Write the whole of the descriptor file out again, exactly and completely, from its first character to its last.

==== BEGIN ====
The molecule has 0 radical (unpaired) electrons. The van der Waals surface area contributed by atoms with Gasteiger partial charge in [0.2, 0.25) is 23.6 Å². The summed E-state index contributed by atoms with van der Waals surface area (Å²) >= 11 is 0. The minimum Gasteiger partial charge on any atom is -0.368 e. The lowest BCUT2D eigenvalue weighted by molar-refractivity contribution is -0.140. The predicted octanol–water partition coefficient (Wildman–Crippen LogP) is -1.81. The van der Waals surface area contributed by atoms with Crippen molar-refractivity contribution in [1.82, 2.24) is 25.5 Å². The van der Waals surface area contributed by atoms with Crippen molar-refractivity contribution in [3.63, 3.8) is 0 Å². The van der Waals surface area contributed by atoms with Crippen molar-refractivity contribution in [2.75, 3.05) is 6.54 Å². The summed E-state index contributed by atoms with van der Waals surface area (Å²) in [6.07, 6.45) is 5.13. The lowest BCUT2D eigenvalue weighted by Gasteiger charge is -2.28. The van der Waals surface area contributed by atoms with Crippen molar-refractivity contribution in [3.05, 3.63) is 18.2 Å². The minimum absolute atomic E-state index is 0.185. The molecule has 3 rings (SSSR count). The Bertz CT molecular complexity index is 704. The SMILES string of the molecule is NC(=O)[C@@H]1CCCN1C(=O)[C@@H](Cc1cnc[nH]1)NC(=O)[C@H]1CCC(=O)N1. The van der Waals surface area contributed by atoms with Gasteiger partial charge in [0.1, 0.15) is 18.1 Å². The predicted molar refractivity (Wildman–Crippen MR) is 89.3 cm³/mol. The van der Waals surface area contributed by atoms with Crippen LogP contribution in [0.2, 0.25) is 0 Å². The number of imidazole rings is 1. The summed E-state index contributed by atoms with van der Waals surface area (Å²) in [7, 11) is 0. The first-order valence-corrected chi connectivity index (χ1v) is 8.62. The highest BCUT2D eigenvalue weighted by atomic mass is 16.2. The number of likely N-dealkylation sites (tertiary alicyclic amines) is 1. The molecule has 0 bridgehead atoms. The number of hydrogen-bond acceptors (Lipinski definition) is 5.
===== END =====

The molecule has 0 radical (unpaired) electrons. The van der Waals surface area contributed by atoms with Gasteiger partial charge in [0.2, 0.25) is 23.6 Å². The summed E-state index contributed by atoms with van der Waals surface area (Å²) >= 11 is 0. The minimum Gasteiger partial charge on any atom is -0.368 e. The lowest BCUT2D eigenvalue weighted by molar-refractivity contribution is -0.140. The predicted octanol–water partition coefficient (Wildman–Crippen LogP) is -1.81. The van der Waals surface area contributed by atoms with Crippen molar-refractivity contribution in [1.82, 2.24) is 25.5 Å². The van der Waals surface area contributed by atoms with Crippen molar-refractivity contribution in [3.63, 3.8) is 0 Å². The van der Waals surface area contributed by atoms with Crippen molar-refractivity contribution in [2.75, 3.05) is 6.54 Å². The summed E-state index contributed by atoms with van der Waals surface area (Å²) in [6.07, 6.45) is 5.13. The lowest BCUT2D eigenvalue weighted by Gasteiger charge is -2.28. The van der Waals surface area contributed by atoms with Crippen molar-refractivity contribution in [3.05, 3.63) is 18.2 Å². The minimum absolute atomic E-state index is 0.185. The molecule has 3 rings (SSSR count). The Bertz CT molecular complexity index is 704. The SMILES string of the molecule is NC(=O)[C@@H]1CCCN1C(=O)[C@@H](Cc1cnc[nH]1)NC(=O)[C@H]1CCC(=O)N1. The van der Waals surface area contributed by atoms with Gasteiger partial charge in [0.1, 0.15) is 18.1 Å². The predicted molar refractivity (Wildman–Crippen MR) is 89.3 cm³/mol. The van der Waals surface area contributed by atoms with Crippen LogP contribution in [0.2, 0.25) is 0 Å². The number of imidazole rings is 1. The summed E-state index contributed by atoms with van der Waals surface area (Å²) in [7, 11) is 0. The first-order valence-corrected chi connectivity index (χ1v) is 8.62. The highest BCUT2D eigenvalue weighted by atomic mass is 16.2. The number of likely N-dealkylation sites (tertiary alicyclic amines) is 1. The molecule has 0 bridgehead atoms. The number of hydrogen-bond acceptors (Lipinski definition) is 5.